As I learn that various readers have snow covering their gardens already, I’m even more appreciative of living in Virginia and being able to have more time in the garden in the fall.
My pepper plants are heavy with peppers waiting to turn red. Last year this time I had many more red ones. I attribute this not only to a cold spring (which made for a late start) — but also to not having the varieties that seem to give me more red peppers. (Somehow – I messed up with that!)
I don’t know what the coming spring will bring, but I’ve thought about using wall-of-waters to give some of 2013’s pepper plants an earlier start. It’s been 20 years or more since I used them on tomatoes, but they do make a difference.
Ace and Lipstick peppers were a disappointment this year. Both are noted for turning red early —- which they did. But —the later half of the season they just didn’t want to turn red and stopped producing in abundance. Had them in the border rather than the garden — so can’t be sure if it was the peppers or the place.
California Wonder (an heirloom) is the greatest bell pepper I’ve ever grown and I wouldn’t think of being without it ever again. The fruit is huge, thick walled, and has a great flavor . If your season is long enough for it to turn red you’ll be even more pleased with it.
Butter Beans (Limas)
My first two plantings of butter beans never germinated and my third planting was late — but I did get a few butterbeans. Absolutely delicious! I’m planning more room in the early garden for them next year.
Masai snaps beans were fabulous and produced even a bit after the first frost.
All the tomato plants are up and out of the garden, but I have hundreds of fresh tomatoes. I’m still making roasted tomato sauce and should have fresh tomatoes through December.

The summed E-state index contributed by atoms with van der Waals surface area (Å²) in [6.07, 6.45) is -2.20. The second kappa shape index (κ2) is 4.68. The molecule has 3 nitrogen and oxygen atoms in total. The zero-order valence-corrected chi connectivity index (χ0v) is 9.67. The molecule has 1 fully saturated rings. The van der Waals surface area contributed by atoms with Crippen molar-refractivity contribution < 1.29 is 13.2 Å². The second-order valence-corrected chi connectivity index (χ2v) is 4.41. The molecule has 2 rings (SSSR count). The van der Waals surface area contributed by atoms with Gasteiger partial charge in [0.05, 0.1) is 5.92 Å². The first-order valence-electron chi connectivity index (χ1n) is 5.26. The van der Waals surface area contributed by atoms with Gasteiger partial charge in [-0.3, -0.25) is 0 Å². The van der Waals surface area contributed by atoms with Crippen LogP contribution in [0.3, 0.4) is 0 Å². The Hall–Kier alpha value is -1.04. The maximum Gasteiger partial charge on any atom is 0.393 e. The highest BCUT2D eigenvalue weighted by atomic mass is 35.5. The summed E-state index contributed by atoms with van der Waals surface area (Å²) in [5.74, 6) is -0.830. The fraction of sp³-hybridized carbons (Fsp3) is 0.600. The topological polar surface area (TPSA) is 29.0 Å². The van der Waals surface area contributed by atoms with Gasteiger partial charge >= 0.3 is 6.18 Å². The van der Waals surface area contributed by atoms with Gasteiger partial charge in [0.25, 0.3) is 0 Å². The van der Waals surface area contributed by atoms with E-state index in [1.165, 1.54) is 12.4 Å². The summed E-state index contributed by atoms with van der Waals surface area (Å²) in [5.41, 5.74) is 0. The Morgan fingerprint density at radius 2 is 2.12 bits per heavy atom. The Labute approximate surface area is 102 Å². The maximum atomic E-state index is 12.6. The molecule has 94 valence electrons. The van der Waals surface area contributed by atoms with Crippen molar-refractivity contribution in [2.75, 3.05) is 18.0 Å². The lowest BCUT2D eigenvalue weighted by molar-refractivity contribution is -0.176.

Onions, Garlic, Bunching onions, Multipliers
Still have fresh onions. A few of the sweet reds remain. I have especially enjoyed the Cippolini onions which are uniquely beautiful, great keepers, and delicious. And of course, I save the long-keeping Copras to use last.
In the garden the softneck garlic is up about 6 inches and the hardneck about 2 inches.
Bunching onions that I planted are still small.
Multipliers planted only recently are breaking the soil.
Finished up the potatoes last week. We had potatoes for 7 months — so I shouldn’t complain…. but I will sure miss them.
I have a nice little spot in the lower corner of the garden that gets shade in the afternoon. I usually save it for lettuce and greens. The Rainbow Chard I planted there last spring looks great — still. Other Rainbow Chard — planted in hotter, drier spots was eaten up by the Harlequin bug (I think).
Anyway – I just picked it the other day for dinner. It was without a doubt some of the best and most beautiful we’ve had. Evidently it’s like spinach and gets better and sweeter with the cold.
I’m congratulating myself for laying the Russian kale plants that were heavy with seed in June in a certain spot between rows that is not disturbed. It germinated in October and is doing quite well — while the Russian kale I seeded in pots and transplanted this fall did nothing.
Hoop tunnels are in place. Plastic is secured on them, but not as well as it will have to be in a snow storm. Late seedlings are finally showing growth under there. The plants that were already well established by October are looking lush and large.
Shrews came up in one of the hoop houses and messed up a square foot spot of seedlings with their entrance holes. I’ve trapped 3 and hopefully I’ll get them all so that my lettuce can continue to grow and thrive. In general shrews eat bad bugs and are pretty good in the garden unless they mess up something like this planting of lettuce by coming up under it.
Voles do a lot more damage to plants. Fortunately they haven’t been too bad this year. I need to start trapping them on the far side of the garden where they attacked a large section of my potatoes.
Leaves and Pine Needles
Bill was able to get quite a bit of pine needles this year. So in addition to mulching my blueberries heavily with pine, I have more to use in other places.
All the leaves that have fallen are in the garden on the beds.
Before we turn around it’ll be time for winter sown planting. I can hardly wait.
Organic Gardening is easy, effective, efficient —- and it’s a lot healthier.
All content including photos is copyrighted by TendingMyGarden.com